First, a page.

Cross-functional Engineering Teams: Embedding the Voice of the Business in Every Decision
If you’ve been keeping up with this series, you know that earlier this summer I sat down with two stellar engineering & product leaders – Yoav Shapira, Engineering Manager at Facebook, and Craig Daniel, VP Product at join.me. You also know by now that these two have a ton of wisdom to share. So today, in our final post, we’ll discuss why, when and how to build a cross-functional engineering team.
The Value of Cross-functional Teams
“Put simply, you make more informed choices if you have more data,” says Yoav Shapira. And when it comes to building high functioning teams, the same rings true. For Shapira, it makes sense to include employees from marketing, sales and customer support on engineering teams. “You not only build personal relationships between developers and other stakeholders across the company, you gain a unique perspective from every department.”
In fact, Shapira would argue that the decision to go cross-functional can be vastly more important than even the development methodology you choose to employ.
“It’s so much easier if the engineer can turn to a salesperson and ask, ‘Hey, will this demo well? Will it sell well?’” Why not go right to the source?
When and How to Go Cross-functional
While the value of cross-functional teams is undisputed, determining the right time to go cross-functional can be a little trickier. Shapira says to start from the very beginning.
“I don’t think you can do it too early. It usually happens anyhow,” he says. “Typically when you start a company you have a founding team or its first year employees, one from each functional area, and a lot of decisions are cross-functional by default.”
Things start to unravel, however, as the company grows. “When you get to that middling stage where you’ve hired 10 or 20 engineers, you experience a breakdown in communication,” Shapira adds. “You don’t want to lose those connections.”
But if restructuring your company sounds daunting, Shapira suggests starting small. Building cross-functional teams doesn’t have to be a formal endeavor. Instead, let the sales team know what new features you’re building. “The one or two team members who really care about what you’re working on can become your alpha testers – your guinea pigs so to speak. The others might not care, and that’s totally fine.” Don’t force it.
Hackathons can also ease your employees into the idea of working on cross-functional teams. “There’s an interesting pattern we’re starting to see at Facebook and a few other Silicon Valley companies,” says Shapira. “Rather than a typical hackathon, companies are now holding ‘hack months,’ which, contrary to how it sounds, is not a month long hackathon where individuals or small teams work on a project of their choosing. Instead, hack months allow individuals to work on different teams.”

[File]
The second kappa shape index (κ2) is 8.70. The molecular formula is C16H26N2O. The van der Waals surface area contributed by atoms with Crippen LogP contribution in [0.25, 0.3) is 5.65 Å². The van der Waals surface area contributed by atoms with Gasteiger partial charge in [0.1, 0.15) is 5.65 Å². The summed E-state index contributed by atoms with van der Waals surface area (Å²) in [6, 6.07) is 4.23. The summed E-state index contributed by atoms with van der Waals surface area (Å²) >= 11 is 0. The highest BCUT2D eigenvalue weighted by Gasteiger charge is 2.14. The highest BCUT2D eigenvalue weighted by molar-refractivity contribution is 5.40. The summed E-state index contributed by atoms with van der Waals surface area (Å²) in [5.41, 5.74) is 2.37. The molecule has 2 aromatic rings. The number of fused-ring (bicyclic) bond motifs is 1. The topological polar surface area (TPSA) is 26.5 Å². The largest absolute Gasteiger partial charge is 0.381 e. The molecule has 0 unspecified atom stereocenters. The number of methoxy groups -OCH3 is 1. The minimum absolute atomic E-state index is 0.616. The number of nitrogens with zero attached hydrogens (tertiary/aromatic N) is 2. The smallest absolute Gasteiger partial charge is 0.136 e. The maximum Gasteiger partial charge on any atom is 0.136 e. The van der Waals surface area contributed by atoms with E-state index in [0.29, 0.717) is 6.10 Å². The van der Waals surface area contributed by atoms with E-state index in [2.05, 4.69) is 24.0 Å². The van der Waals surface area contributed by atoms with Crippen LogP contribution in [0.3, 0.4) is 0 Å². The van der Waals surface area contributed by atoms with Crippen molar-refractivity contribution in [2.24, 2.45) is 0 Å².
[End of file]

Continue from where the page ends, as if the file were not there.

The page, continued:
The reason for the month-long stints? Well, as you can imagine, teams can’t accomplish much in a day or two. But, give employees a month and “you can really make a significant impact,” says Shapira. “At the end of the month, team members will either decide they like their new teams better or will go back to their original team with a ton of new knowledge.”
For Craig Daniel and join.me, building cross-functional teams hasn’t been straightforward, but the benefits are plain to see.
join.me, a subsidiary of LogMeIn, hasn’t formally rolled out cross-functional teams, but the product team actively releases new features for LogMeIn employees to test out on a regular basis. “We actually have Slack channels where we release new features and gather feedback,” says Daniel. “It’s typically the same people every time, the ones who really care and want to give feedback, but they get in the loop early. They’re advocates for each feature by the time they become generally available.”
Continuous, Rapid Improvement
As cross-functional teams become more prominent at startups, mixing these teams up will become crucial. After all, the benefits of cross-functional teams come largely from blending different departments. You want to avoid group think at all costs.
While Shapira says each leader or organization will find a timing that fits their own company, he tries to keep teams together for about a year. He also is careful not to completely scramble each team. Instead, Shapira says to “add someone new and take one or two other teams members out at a time. The ideal team should have three or four developers, a PM, a marketer and salesperson. All in, you should have seven or eight people,” he says.
And what happens when you need a team member to serve on more than one cross-functional team? Well, you’ve misplanned.
“Correct your planning. Document why you failed, understand if you need to hire differently or replan the project or train someone else,” says Shapira. Building the perfect cross-functional team isn’t easy, but it’s well worth it.
Have your own experiences building and managing cross-functional engineering teams? Let us know in the comments.
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